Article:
Save Me from the Pious and the Vengeful
for Joe Wood 1965-1999
Out of nothing comes language and out of language comes nothing and everything. Everything challenges the tenuous world order. Every emotion derails every other one. One rut is disrupted by the emergence of another. I like red wine, but began drinking white, with a sudden thirst, and now demand it at 6 p.m., exactly, as if my life depended upon it. That was a while ago.
What does a life depend upon? And from whom do I beg forgiveness so quietly I’m never heard? With its remarkable colors and aftertastes, the wine, dry as wit, urges me to forgive myself. I try.
Life’s aim, Freud thought, was death. I can’t know this, but maybe it’s death I want, since living comes with its own exigencies, like terror. In dreams, nothing dies, but birth can’t be trusted, either. I remember terrible dreams and not just my own. Memory is what everyone talks about these days. Will we remember, and what will we remember, who will be written out, ignored, or obliterated. Someone could say: They never existed. It’s a singular terror.
The names of the dead have to be repeated daily. To forget them has a meaning no one understands, but there comes a time when the fierce pain of their absence dulls and their voices become so faint they can’t be heard.
And then what do the living mean by being alive, how dare we? The year changes, the millennium, and from one day to the next, something must have been discarded, or neglected, something was abandoned, left to wither or ruin. You didn’t decide to forget. People make lists, take vitamins, and they exercise. I bend over, over and over.
I’m not good at being a pawn of history.
The news reports that brain cells don’t die. I never believed they did. The tenaciousness of memory, its viciousness really—witness the desire over history for revenge—has forever been a sign that the brain recovers. But it’s unclear what it recovers.
Try to hang on to what you can. It’s all really going. So am I. Someone else’s biography seems like my life. I read it and confuse it with my own. I watch a movie, convinced it happened to me. I suppose it did happen to me. I don’t know what I think anymore. I don’t know what I don’t think. I’m someone who tells things.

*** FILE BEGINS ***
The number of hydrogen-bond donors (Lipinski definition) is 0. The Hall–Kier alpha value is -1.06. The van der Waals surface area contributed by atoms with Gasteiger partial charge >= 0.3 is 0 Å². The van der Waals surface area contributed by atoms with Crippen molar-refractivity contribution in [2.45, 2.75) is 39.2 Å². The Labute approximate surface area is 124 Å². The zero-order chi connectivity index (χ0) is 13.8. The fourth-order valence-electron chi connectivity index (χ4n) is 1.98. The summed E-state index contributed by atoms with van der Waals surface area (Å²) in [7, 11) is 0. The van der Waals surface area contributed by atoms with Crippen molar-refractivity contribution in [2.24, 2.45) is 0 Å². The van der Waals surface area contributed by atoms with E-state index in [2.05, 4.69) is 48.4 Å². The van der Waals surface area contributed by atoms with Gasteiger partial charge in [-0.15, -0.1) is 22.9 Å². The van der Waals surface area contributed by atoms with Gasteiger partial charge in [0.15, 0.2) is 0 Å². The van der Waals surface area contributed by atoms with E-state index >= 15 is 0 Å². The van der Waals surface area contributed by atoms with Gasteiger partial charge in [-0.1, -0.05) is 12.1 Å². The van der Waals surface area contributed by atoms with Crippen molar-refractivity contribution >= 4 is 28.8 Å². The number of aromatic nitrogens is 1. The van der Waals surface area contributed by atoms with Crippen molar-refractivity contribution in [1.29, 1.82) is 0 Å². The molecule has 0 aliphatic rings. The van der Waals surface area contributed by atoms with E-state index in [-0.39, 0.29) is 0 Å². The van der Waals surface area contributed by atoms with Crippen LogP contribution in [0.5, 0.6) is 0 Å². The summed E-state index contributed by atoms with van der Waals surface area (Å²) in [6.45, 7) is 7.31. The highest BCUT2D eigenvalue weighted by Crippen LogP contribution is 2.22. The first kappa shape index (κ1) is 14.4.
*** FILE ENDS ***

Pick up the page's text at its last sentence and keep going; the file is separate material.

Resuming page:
Once, I wanted to locate movie footage of tidal waves. They occurred in typical dreams. But an oceanographer told me that a tidal wave was a tsunami, it moved under the ocean and couldn’t be seen. This bothered me for a long time. I wondered what it was that destroyed whole villages, just washed them away. In dreams, I’m forced to rescue myself. This morning’s decision: let life rush over me. The recurring tidal wave is not about sexual thralldom, not the spectacular orgasm, not the threat of dissolution and loss of control through sex—that, too—but a wish to be overcome by life rather than to run it. To be overrun.
I don’t believe any response, like invention, is sad. The world is made up of imagining. I imagine this, too. Things circle, all is flutter. Things fall down and rise up. Hope and remorse, beauty and viciousness, and imagination, wherever it doggedly hides, unveil petulant realities. I live in my mind, and I don’t. There’s scant privacy for bitterness or farting or the inexpressible; historically, there was an illusion of privacy. Illusions are necessary. The wretched inherit what no one wants.
What separates me from the world? Secret thoughts?
What Americans fear is the inability to have a world different from their fathers’ and mothers’. That’s why we move so much, to escape history.
Margaret Fuller said: I accept the universe. I try to embrace it. But I leave it to others to imagine the world in ways I can’t.
I leave it to others.
Out of nothing comes language and out of language comes nothing and everything. I know there will be stories. Certainly, there will always be stories.